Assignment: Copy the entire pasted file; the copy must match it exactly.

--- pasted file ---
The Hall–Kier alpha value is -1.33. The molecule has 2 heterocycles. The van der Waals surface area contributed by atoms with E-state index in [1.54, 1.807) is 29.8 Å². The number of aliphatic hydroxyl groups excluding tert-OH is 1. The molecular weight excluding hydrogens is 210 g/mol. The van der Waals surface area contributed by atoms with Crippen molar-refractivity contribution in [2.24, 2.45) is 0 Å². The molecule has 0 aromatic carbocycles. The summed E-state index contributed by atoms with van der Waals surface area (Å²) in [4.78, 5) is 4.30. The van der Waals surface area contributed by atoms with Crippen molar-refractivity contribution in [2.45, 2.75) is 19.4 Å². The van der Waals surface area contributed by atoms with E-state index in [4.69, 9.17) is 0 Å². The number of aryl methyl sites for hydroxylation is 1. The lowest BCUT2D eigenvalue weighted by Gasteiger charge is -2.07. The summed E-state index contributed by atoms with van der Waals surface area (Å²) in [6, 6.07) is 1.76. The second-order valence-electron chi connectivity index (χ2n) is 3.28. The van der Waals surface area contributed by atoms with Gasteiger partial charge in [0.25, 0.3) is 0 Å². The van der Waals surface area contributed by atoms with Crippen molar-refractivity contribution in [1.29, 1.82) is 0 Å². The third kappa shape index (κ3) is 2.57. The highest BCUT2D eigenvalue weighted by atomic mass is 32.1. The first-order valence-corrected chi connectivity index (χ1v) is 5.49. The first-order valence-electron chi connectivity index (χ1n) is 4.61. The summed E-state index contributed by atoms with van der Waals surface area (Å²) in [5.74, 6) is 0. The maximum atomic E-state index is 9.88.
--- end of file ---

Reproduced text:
The Hall–Kier alpha value is -1.33. The molecule has 2 heterocycles. The van der Waals surface area contributed by atoms with E-state index in [1.54, 1.807) is 29.8 Å². The number of aliphatic hydroxyl groups excluding tert-OH is 1. The molecular weight excluding hydrogens is 210 g/mol. The van der Waals surface area contributed by atoms with Crippen molar-refractivity contribution in [2.24, 2.45) is 0 Å². The molecule has 0 aromatic carbocycles. The summed E-state index contributed by atoms with van der Waals surface area (Å²) in [4.78, 5) is 4.30. The van der Waals surface area contributed by atoms with Crippen molar-refractivity contribution in [2.45, 2.75) is 19.4 Å². The van der Waals surface area contributed by atoms with E-state index in [4.69, 9.17) is 0 Å². The number of aryl methyl sites for hydroxylation is 1. The lowest BCUT2D eigenvalue weighted by Gasteiger charge is -2.07. The summed E-state index contributed by atoms with van der Waals surface area (Å²) in [6, 6.07) is 1.76. The second-order valence-electron chi connectivity index (χ2n) is 3.28. The van der Waals surface area contributed by atoms with Gasteiger partial charge in [0.25, 0.3) is 0 Å². The van der Waals surface area contributed by atoms with Crippen molar-refractivity contribution in [1.29, 1.82) is 0 Å². The third kappa shape index (κ3) is 2.57. The highest BCUT2D eigenvalue weighted by atomic mass is 32.1. The first-order valence-corrected chi connectivity index (χ1v) is 5.49. The first-order valence-electron chi connectivity index (χ1n) is 4.61. The summed E-state index contributed by atoms with van der Waals surface area (Å²) in [5.74, 6) is 0. The maximum atomic E-state index is 9.88.